When [tex]\Lambda[/tex] represents a coordinate change from an inertial frame S to another inertial frame S', this line can be thought of as the world line of S in S', or if you prefer, as the world line of the physical observer who's using the coordinates S. We choose to call the velocity represented by this line -v, to make v the velocity of S' in S. We will refer to v as the velocity of [tex]\Lambda[/tex].
     
    Last edited: May 28, 2010
  8. May 28, 2010 #7

    Fredrik

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    I thought I had, but now that I'm looking at it again I don't find my argument convincing. I'm going to have to think about that.

    Hm, I just noticed that the choice K=-1 is just a Euclidean rotation. Other negative values of K give us something similar to a rotation, but different lines through the origin are rotated by different angles. (The 0 axis is mapped to a line with slope -1/v and the 1 axis is mapped to a line with slope -Kv).

    This is odd...I tried to find the proof that K≥0 online, but so far I have only found an article that used the same method that I used in my notes. This is how that argument goes: The "gamma" of [itex]\Lambda(u)\Lambda(v)[/itex] is [itex]\gamma(u)\gamma(v)(1+Kuv)[/itex], and if we only admit positive gammas (because we want the group to be path connected), then a negative K is a problem because large enough velocities will make that new gamma negative. But wouldn't that only mean that speeds have to stay below [tex]1/\sqrt{-K}[/tex]?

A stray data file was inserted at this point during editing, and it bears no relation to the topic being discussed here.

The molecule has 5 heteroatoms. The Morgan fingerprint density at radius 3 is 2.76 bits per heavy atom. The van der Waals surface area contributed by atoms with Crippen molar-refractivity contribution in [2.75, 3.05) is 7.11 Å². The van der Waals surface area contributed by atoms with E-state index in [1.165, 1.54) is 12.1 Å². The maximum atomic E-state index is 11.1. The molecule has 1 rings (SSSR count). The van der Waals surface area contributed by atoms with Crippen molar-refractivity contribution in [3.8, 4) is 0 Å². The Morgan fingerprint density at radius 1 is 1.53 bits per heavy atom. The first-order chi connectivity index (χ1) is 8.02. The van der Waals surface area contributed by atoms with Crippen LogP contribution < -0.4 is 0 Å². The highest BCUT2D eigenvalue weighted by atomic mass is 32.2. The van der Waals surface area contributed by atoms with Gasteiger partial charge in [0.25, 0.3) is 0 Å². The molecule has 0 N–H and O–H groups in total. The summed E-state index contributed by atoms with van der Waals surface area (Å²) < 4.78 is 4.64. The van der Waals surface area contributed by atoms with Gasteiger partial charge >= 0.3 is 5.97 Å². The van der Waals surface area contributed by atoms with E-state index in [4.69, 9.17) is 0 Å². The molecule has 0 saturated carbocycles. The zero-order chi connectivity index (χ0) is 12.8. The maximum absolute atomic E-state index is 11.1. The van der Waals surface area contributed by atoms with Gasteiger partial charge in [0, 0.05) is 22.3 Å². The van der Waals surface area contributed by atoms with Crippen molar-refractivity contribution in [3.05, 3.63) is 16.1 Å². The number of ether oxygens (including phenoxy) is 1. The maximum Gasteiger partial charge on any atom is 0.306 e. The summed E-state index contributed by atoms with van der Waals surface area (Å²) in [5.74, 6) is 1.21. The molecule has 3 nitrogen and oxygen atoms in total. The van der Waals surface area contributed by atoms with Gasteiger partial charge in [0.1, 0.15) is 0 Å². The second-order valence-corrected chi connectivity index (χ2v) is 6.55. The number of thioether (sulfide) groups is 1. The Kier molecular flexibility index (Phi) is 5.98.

So I'm still confused. Are rotations ruled out by the principle of relativity or not?
     
    Last edited: May 28, 2010
  9. May 28, 2010 #8

    Fredrik

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    I had another look, and I think I got it. The proof goes roughly like this: Suppose that K<0. If there's no upper bound on the set of velocities, [itex]\Lambda(u)\Lambda(v)[/itex] may have a negative gamma, contradicting the axiom that the group is path connected. If there is an upper bound on the set of velocities, we can show no matter what that upper bound is, the velocity addition rule can give us a velocity that's even higher, contradicting the assumption that there's an upper bound.
     
  10. May 29, 2010 #9
    Are you working with a specified set of axioms? Could you list them?
     
  11. May 29, 2010 #10

    Fredrik

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    Sure. There's more than one way to do this. I think the axioms can be much weaker than I've made them, but I'm not looking for the weakest possible axioms. I'd rather find the simplest possible proof from some set of axioms that can be described as a mathematical version of Galileo's "principle of relativity".